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    Re: New to TIG/Alum questions

    Trick? Practice... And lots of it. I tell students to take a piece of filler home with them and sit in from of the TV and practice feeding filler. You need to get the motions down to the point where it's second nature.

    As far as larger filler, when your filler equals or exceeds the base material, things get a lot harder. 3/32" is what we have students use on 1/8" alum.

    I know Terry likes to start out people on alum. I personally prefer they get the heat control down on steel 1st. Just a different method of teaching. In the end it all boils down to the same thing and that's heat control. Your pedal is the most important part, though filler can also play a significant role.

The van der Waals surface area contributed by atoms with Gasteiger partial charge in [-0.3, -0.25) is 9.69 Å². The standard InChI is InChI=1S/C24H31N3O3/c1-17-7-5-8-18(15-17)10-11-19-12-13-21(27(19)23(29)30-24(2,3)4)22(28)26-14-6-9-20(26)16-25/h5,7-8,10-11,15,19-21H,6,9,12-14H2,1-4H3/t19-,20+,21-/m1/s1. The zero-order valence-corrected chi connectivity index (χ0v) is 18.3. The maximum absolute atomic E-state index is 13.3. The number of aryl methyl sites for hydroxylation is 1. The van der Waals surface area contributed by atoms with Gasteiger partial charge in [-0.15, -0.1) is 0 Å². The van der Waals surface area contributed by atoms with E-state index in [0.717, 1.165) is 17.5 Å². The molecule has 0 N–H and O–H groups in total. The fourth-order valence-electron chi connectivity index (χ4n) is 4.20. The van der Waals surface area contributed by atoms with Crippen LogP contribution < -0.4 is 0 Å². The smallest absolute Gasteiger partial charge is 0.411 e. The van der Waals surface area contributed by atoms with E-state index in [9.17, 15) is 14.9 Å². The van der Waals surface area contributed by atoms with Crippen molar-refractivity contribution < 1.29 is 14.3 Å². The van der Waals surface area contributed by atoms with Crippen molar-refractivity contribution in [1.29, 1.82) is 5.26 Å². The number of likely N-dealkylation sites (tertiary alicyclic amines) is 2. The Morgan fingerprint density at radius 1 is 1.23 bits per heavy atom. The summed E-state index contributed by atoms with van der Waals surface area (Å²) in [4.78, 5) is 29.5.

Keep practicing. I've seen a lot worse from new alum tig student.
    .



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    Re: New to TIG/Alum questions

    So I tried cranking up the amps and found it running way too hot -- creating molten sink holes if you will. I assume the idea is to turn it up just to get the puddle going, and then regulate with the pedal based on bead width? Also move to 1/8" filler, which on the margin allowed for faster filler (and, I now see, helps control heat a tad?). Which of these 3 beads (or portion thereof) is best, if any...
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    Re: New to TIG/Alum questions